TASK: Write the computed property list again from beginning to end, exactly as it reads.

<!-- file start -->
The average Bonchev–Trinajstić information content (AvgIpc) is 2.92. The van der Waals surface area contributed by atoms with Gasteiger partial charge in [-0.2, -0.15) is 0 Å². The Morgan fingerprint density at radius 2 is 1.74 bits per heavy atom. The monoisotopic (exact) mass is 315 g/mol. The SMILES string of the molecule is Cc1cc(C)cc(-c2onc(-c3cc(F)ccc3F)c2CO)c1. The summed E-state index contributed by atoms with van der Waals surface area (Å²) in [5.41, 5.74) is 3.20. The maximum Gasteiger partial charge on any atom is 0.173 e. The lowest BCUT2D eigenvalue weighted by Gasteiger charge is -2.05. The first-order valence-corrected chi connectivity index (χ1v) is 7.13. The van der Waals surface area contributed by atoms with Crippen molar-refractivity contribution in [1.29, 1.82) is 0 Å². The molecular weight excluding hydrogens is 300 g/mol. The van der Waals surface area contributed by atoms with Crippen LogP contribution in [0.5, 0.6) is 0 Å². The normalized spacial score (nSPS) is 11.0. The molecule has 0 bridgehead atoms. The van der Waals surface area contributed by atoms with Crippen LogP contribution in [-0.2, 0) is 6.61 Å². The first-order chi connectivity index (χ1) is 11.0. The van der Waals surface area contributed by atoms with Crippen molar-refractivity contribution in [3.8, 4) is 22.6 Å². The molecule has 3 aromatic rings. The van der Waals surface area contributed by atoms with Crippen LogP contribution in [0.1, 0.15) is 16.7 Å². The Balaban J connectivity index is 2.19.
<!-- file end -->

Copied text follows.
The average Bonchev–Trinajstić information content (AvgIpc) is 2.92. The van der Waals surface area contributed by atoms with Gasteiger partial charge in [-0.2, -0.15) is 0 Å². The Morgan fingerprint density at radius 2 is 1.74 bits per heavy atom. The monoisotopic (exact) mass is 315 g/mol. The SMILES string of the molecule is Cc1cc(C)cc(-c2onc(-c3cc(F)ccc3F)c2CO)c1. The summed E-state index contributed by atoms with van der Waals surface area (Å²) in [5.41, 5.74) is 3.20. The maximum Gasteiger partial charge on any atom is 0.173 e. The lowest BCUT2D eigenvalue weighted by Gasteiger charge is -2.05. The first-order valence-corrected chi connectivity index (χ1v) is 7.13. The van der Waals surface area contributed by atoms with Crippen molar-refractivity contribution in [1.29, 1.82) is 0 Å². The molecular weight excluding hydrogens is 300 g/mol. The van der Waals surface area contributed by atoms with Crippen LogP contribution in [0.5, 0.6) is 0 Å². The normalized spacial score (nSPS) is 11.0. The molecule has 0 bridgehead atoms. The van der Waals surface area contributed by atoms with Crippen LogP contribution in [-0.2, 0) is 6.61 Å². The first-order chi connectivity index (χ1) is 11.0. The van der Waals surface area contributed by atoms with Crippen molar-refractivity contribution in [3.8, 4) is 22.6 Å². The molecule has 3 aromatic rings. The van der Waals surface area contributed by atoms with Crippen LogP contribution in [0.1, 0.15) is 16.7 Å². The Balaban J connectivity index is 2.19.